Google remembers Bengali poet-reformer Kamini Roy

Last Updated: Sat, Oct 12, 2019 15:10 hrs

Roy, one of the first girls in British India to attend school, was born on October 12, 1864 at Basanda village in then Bakergunj district of undivided Bengal -- an area now part of neighbouring Bangladesh's Barisal district.

She hailed from an elite Bengali Brahmo Samaj family, with her father Chandi Charan Sen, a judge and a writer, instilling in her a passion for reading and logical reasoning.

In 1886 Roy obtained the Bachelor of Arts degree, graduating from Bethune College with Sanskrit honours -- the first Indian to achieve the feat, and was immediately appointed as a teacher there. She taught at Bethune College till 1894.

A feminist, Roy idolised Abala Bose and became a proponent of women's rights activist, and campaigned with vigour for ensuring the fundamental right to vote for women in Bengal.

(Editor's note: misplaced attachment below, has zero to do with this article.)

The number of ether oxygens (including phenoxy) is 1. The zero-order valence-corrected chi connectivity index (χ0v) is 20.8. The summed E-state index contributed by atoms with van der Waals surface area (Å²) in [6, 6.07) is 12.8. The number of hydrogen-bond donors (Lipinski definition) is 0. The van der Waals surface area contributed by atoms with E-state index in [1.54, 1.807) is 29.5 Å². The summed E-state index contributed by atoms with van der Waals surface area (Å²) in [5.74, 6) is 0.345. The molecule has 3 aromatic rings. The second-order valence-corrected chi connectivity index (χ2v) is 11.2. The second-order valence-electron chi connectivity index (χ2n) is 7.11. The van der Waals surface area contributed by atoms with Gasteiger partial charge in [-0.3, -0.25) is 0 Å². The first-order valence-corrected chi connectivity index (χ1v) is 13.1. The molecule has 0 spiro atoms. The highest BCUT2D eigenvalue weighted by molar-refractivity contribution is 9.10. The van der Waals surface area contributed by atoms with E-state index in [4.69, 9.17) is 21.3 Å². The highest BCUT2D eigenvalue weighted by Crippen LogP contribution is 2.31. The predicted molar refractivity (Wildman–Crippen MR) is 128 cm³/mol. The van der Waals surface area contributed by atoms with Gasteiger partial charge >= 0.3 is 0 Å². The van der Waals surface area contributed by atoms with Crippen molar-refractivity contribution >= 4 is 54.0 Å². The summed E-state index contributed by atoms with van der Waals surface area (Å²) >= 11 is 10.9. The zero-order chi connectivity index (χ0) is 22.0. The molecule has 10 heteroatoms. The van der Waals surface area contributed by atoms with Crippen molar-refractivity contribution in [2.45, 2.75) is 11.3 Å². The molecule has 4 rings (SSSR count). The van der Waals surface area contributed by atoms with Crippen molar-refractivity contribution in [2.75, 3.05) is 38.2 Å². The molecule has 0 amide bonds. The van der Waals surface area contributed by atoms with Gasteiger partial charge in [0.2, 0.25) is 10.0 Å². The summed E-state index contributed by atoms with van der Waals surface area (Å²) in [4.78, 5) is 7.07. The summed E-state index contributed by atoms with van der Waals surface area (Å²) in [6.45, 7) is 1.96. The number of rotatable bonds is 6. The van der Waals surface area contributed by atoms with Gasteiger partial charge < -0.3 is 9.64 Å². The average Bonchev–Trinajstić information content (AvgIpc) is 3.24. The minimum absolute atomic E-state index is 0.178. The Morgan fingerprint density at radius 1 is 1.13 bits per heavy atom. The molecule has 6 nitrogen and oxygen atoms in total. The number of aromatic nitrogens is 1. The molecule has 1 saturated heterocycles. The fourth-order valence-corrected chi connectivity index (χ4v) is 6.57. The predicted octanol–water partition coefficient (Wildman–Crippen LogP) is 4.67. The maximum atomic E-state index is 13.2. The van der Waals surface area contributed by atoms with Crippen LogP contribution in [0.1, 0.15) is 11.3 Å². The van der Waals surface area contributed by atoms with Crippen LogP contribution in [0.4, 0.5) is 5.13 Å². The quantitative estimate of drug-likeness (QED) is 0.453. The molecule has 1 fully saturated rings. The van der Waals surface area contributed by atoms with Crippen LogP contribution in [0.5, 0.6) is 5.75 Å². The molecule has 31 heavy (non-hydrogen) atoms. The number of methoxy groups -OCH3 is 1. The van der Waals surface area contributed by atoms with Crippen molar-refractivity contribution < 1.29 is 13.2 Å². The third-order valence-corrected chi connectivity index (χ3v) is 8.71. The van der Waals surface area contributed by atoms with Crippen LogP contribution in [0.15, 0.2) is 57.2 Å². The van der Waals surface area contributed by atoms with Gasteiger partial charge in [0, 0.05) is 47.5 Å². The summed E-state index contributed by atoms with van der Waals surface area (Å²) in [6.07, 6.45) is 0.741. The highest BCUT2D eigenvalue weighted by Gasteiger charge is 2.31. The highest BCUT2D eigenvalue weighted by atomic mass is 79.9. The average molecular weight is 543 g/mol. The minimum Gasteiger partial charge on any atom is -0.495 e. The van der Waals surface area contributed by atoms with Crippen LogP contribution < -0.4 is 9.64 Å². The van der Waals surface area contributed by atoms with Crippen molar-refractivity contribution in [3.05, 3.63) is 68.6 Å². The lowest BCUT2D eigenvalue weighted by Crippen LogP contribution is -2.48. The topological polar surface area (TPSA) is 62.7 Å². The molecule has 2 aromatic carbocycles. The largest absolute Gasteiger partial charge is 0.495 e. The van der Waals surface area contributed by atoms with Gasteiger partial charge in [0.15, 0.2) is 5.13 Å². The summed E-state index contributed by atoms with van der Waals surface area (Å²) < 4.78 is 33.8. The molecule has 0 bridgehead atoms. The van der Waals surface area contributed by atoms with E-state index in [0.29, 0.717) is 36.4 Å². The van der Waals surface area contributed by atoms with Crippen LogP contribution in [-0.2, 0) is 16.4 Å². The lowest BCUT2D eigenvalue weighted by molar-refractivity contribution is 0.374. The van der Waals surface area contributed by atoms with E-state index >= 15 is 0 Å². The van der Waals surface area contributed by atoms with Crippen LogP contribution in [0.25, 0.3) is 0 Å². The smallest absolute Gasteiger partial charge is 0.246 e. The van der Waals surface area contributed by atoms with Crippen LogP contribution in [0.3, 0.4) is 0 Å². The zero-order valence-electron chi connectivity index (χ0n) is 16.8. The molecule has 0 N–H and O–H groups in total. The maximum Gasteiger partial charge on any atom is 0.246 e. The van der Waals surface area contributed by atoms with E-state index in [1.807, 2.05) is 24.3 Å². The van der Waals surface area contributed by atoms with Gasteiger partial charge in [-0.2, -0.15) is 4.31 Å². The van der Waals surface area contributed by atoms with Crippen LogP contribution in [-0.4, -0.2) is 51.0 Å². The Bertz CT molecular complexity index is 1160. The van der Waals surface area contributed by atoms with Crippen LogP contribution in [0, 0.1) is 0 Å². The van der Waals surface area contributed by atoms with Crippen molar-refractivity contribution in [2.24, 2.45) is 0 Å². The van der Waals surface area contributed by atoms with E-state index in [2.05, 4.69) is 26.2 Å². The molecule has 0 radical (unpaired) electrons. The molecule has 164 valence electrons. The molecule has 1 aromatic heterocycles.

She was also a member of the Female Labour Investigation Commission (1922-23).

A noted poet, Roy started composing poems from an early age. Her first book of poems "Alo o Chhaya" was published in 1889. She also came up with a number of other books of children's poems, sonnets, plays and essays, and presided over the literary section of the Bengal Literary Conference in 1930, besides working as vice president of the Bangiya Sahitya Parishad (1932-33)

In 1929, Calcutta University bestowed on her the prestigious Jagattarini Medal in recognition of her contribution to Bangla literature.

She passed away in 1933.